New York State Comptroller Thomas P. DiNapoli released a report titled Private Financing of Public Infrastructure: Risks and Options for New York State, which chronicles the state’s public-private partnership progression and has the potential to serve as a roadmap for other states. The report details the success in design-build public-private partnerships, particularly with the Tappan Zee Bridge, and proper structuring of agreements to ensure taxpayer value. Additionally, the report encourages the state to allow for additional agencies to form public-private partnership agreements, and authorize the use of design-build-finance public-private partnerships.
With New York’s continued success in design-build agreements, both in-state and out-of-state contractors and agencies stand to benefit from the recommendations of the report to ensure sound public-private partnerships. The report details the necessity to create a specialized entity to oversee agreements, develop staff expertise to evaluate and manage agreements, require independent evaluations of cost-benefit analyses, require complete financing plans, require competitive bidding processes, require contract approval, prohibit unfunded future obligations, ensure responsible use of any financial benefit, and ensure full transparency and accountability for projects.
The three largest international shipping operators, Maersk Line, CMA-CGM, and MSC Mediterranean Shipping Company S.A. have formed the P3 Network to improve service operations and reduce fuel consumption. The P3 Network will be an independently operated network with 255 vessels and an operating capacity of 2.6 million containers.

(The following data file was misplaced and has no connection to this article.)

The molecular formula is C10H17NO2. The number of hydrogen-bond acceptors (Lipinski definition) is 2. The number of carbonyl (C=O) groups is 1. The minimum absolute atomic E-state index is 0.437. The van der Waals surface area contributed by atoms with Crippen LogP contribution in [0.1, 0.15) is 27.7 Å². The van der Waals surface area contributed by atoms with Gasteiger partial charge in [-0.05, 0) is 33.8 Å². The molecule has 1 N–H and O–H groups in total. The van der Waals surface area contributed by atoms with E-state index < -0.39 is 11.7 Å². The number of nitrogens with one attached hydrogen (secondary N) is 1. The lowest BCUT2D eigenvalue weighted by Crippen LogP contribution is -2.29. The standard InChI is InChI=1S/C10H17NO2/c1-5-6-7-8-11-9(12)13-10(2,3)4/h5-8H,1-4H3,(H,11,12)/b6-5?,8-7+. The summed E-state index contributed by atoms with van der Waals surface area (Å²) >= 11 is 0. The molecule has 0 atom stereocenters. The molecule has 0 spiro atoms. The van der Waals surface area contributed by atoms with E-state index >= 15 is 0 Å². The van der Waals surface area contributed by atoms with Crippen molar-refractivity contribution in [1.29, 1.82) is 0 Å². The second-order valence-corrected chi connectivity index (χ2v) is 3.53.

ON THE HILL
Yesterday, the House Appropriations Committee released its $44.1 billion appropriations bill for the Department of Transportation and the Department of Housing and Urban Development, which the subcommittee will markup today. The bill appropriates $7.7 billion less than FY2013 levels, $13.9 billion less than the President’s budget proposal, and $4.4 less than the post-sequestration levels. The bill appropriates $41 billion for the Federal Highway program from the Highway Trust Fund, the full amount from the Moving Ahead for Progress in the 21st Century Act (MAP-21).
The bill includes $11.8 billion for the Federal Aviation Administration (FAA). Of the $11.8 billion, $9.5 billion is for operations, and over $2 billion for facilities and equipment. The bill funds $3.2 billion in Airport Improvement Program grants. The bill would appropriate $950 million for Amtrak, including $350 million in operating grants. The $600 million remainder is far less than the $950 million appropriated by the FY2013 continuing resolution and the $1.45 billion appropriation the committee passed last year. The bill funds the Federal Railroad Administration at $1.16 billion and the Federal Transit Administration at almost $2 billion. The bill includes $8.6 billion in transit funding from the Mass Transit Account of the Highway Trust Fund. The bill additionally includes $1.82 billion in Capital Investment grants.
Today, the Senate Commerce, Science and Transportation Committee is holding a hearing on airline industry consolidation. Witnesses include Department of Transportation Assistant Secretary for Aviation and International Affairs Susan Kurland, Government Accountability Office Director of Civil Aviation Issues Dr. Gerald Dillingham, US Airways Group Chairman and CEO W. Douglas Parker, American Airlines Senior Vice President and General Counsel Gary Kennedy and Consumer Travel Alliance Director Charlie Leocha. Testimony will be available here. The major focus of the hearing is expected to be the $11 billion merger of US Airways and American Airlines.
Transportation Secretary nominee Mayor Anthony Foxx was unanimously approved by the Senate Commerce Committee last week. The FAA has provided Ranking Member John Thune (R-S.D.) with relevant documents pertaining to sequestration implementation, and he has stated that he is expecting Mayor Foxx’s nomination floor vote to go smoothly
Yesterday, the House Appropriations Subcommittee on Energy and Water approved its FY2014 appropriations bill by a voice vote. Rep. Nita Lowey (D-N.Y.), the Ranking Member of the full committee, was present for the vote, stating that she intends to vote no on the bill due to its insufficient allocation for infrastructure spending.